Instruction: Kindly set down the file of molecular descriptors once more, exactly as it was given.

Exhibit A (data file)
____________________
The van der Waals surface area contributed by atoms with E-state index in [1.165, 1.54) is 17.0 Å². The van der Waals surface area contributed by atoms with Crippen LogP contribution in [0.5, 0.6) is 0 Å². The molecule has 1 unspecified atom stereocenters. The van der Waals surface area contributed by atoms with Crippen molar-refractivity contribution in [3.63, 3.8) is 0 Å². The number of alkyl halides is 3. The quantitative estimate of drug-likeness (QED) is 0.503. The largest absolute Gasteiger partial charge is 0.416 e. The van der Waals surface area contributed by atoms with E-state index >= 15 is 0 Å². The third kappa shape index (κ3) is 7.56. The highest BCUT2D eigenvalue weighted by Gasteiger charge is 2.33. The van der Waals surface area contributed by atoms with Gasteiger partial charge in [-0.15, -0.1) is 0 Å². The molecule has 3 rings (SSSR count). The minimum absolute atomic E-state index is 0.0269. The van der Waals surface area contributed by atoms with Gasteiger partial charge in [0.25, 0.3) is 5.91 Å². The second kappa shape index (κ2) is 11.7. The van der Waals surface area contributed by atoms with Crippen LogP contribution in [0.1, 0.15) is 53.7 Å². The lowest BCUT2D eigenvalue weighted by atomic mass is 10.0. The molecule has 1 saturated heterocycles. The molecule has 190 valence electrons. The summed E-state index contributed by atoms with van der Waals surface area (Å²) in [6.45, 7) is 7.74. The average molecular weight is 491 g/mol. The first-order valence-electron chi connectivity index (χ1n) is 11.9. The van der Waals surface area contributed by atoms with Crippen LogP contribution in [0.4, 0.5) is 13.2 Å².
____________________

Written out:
The van der Waals surface area contributed by atoms with E-state index in [1.165, 1.54) is 17.0 Å². The van der Waals surface area contributed by atoms with Crippen LogP contribution in [0.5, 0.6) is 0 Å². The molecule has 1 unspecified atom stereocenters. The van der Waals surface area contributed by atoms with Crippen molar-refractivity contribution in [3.63, 3.8) is 0 Å². The number of alkyl halides is 3. The quantitative estimate of drug-likeness (QED) is 0.503. The largest absolute Gasteiger partial charge is 0.416 e. The van der Waals surface area contributed by atoms with E-state index >= 15 is 0 Å². The third kappa shape index (κ3) is 7.56. The highest BCUT2D eigenvalue weighted by Gasteiger charge is 2.33. The van der Waals surface area contributed by atoms with Gasteiger partial charge in [-0.15, -0.1) is 0 Å². The molecule has 3 rings (SSSR count). The minimum absolute atomic E-state index is 0.0269. The van der Waals surface area contributed by atoms with Gasteiger partial charge in [0.25, 0.3) is 5.91 Å². The second kappa shape index (κ2) is 11.7. The van der Waals surface area contributed by atoms with Crippen LogP contribution in [0.1, 0.15) is 53.7 Å². The lowest BCUT2D eigenvalue weighted by atomic mass is 10.0. The molecule has 1 saturated heterocycles. The molecule has 190 valence electrons. The summed E-state index contributed by atoms with van der Waals surface area (Å²) in [6.45, 7) is 7.74. The average molecular weight is 491 g/mol. The first-order valence-electron chi connectivity index (χ1n) is 11.9. The van der Waals surface area contributed by atoms with Crippen LogP contribution in [0.4, 0.5) is 13.2 Å².